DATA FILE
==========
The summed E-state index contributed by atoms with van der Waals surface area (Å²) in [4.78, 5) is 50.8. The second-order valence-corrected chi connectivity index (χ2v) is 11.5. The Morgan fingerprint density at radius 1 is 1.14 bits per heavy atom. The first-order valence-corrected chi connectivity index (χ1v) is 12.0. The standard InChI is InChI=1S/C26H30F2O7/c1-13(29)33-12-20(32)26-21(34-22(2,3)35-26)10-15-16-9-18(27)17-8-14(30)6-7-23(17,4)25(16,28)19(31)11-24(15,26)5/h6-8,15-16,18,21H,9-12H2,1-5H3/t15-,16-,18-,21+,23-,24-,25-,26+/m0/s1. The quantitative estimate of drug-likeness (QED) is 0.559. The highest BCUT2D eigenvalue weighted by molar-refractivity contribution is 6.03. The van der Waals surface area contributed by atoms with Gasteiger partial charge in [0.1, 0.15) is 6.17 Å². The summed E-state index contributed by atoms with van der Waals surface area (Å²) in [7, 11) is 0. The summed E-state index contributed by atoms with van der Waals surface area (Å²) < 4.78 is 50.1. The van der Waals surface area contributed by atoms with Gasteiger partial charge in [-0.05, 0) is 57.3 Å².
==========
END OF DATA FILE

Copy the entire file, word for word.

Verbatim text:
The summed E-state index contributed by atoms with van der Waals surface area (Å²) in [4.78, 5) is 50.8. The second-order valence-corrected chi connectivity index (χ2v) is 11.5. The Morgan fingerprint density at radius 1 is 1.14 bits per heavy atom. The first-order valence-corrected chi connectivity index (χ1v) is 12.0. The standard InChI is InChI=1S/C26H30F2O7/c1-13(29)33-12-20(32)26-21(34-22(2,3)35-26)10-15-16-9-18(27)17-8-14(30)6-7-23(17,4)25(16,28)19(31)11-24(15,26)5/h6-8,15-16,18,21H,9-12H2,1-5H3/t15-,16-,18-,21+,23-,24-,25-,26+/m0/s1. The quantitative estimate of drug-likeness (QED) is 0.559. The highest BCUT2D eigenvalue weighted by molar-refractivity contribution is 6.03. The van der Waals surface area contributed by atoms with Gasteiger partial charge in [0.1, 0.15) is 6.17 Å². The summed E-state index contributed by atoms with van der Waals surface area (Å²) in [7, 11) is 0. The summed E-state index contributed by atoms with van der Waals surface area (Å²) < 4.78 is 50.1. The van der Waals surface area contributed by atoms with Gasteiger partial charge in [-0.05, 0) is 57.3 Å².